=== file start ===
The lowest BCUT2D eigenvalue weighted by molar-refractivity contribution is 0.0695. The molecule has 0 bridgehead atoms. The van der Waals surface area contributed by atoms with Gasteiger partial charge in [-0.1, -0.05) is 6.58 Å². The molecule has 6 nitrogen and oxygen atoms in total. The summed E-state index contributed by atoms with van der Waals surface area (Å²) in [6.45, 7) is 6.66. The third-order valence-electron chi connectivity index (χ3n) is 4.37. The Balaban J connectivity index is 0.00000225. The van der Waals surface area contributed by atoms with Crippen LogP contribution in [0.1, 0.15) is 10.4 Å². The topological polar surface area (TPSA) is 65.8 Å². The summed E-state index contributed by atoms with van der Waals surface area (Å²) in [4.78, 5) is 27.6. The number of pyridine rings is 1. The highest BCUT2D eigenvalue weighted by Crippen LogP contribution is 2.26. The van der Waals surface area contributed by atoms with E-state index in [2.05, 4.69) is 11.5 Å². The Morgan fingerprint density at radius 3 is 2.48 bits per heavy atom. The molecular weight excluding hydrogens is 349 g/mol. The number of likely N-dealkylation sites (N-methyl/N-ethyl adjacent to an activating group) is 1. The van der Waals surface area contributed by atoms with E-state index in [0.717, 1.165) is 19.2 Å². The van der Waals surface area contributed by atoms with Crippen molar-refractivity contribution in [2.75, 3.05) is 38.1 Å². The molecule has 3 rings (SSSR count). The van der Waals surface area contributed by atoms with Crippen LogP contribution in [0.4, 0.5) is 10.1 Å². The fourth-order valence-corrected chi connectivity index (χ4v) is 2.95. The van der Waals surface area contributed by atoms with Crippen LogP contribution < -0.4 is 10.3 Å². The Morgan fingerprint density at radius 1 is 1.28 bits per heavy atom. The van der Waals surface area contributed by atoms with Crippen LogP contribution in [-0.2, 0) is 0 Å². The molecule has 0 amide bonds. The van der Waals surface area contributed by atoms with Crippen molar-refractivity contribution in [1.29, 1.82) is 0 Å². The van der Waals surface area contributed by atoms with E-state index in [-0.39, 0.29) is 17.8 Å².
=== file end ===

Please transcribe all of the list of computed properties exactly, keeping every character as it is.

The lowest BCUT2D eigenvalue weighted by molar-refractivity contribution is 0.0695. The molecule has 0 bridgehead atoms. The van der Waals surface area contributed by atoms with Gasteiger partial charge in [-0.1, -0.05) is 6.58 Å². The molecule has 6 nitrogen and oxygen atoms in total. The summed E-state index contributed by atoms with van der Waals surface area (Å²) in [6.45, 7) is 6.66. The third-order valence-electron chi connectivity index (χ3n) is 4.37. The Balaban J connectivity index is 0.00000225. The van der Waals surface area contributed by atoms with Crippen LogP contribution in [0.1, 0.15) is 10.4 Å². The topological polar surface area (TPSA) is 65.8 Å². The summed E-state index contributed by atoms with van der Waals surface area (Å²) in [4.78, 5) is 27.6. The number of pyridine rings is 1. The highest BCUT2D eigenvalue weighted by Crippen LogP contribution is 2.26. The van der Waals surface area contributed by atoms with E-state index in [2.05, 4.69) is 11.5 Å². The Morgan fingerprint density at radius 3 is 2.48 bits per heavy atom. The molecular weight excluding hydrogens is 349 g/mol. The number of likely N-dealkylation sites (N-methyl/N-ethyl adjacent to an activating group) is 1. The van der Waals surface area contributed by atoms with E-state index in [0.717, 1.165) is 19.2 Å². The van der Waals surface area contributed by atoms with Crippen molar-refractivity contribution in [2.75, 3.05) is 38.1 Å². The molecule has 3 rings (SSSR count). The van der Waals surface area contributed by atoms with Crippen LogP contribution in [0.4, 0.5) is 10.1 Å². The fourth-order valence-corrected chi connectivity index (χ4v) is 2.95. The van der Waals surface area contributed by atoms with Crippen LogP contribution < -0.4 is 10.3 Å². The Morgan fingerprint density at radius 1 is 1.28 bits per heavy atom. The van der Waals surface area contributed by atoms with Crippen LogP contribution in [-0.2, 0) is 0 Å². The molecule has 0 amide bonds. The van der Waals surface area contributed by atoms with Crippen molar-refractivity contribution in [1.29, 1.82) is 0 Å². The van der Waals surface area contributed by atoms with E-state index in [-0.39, 0.29) is 17.8 Å².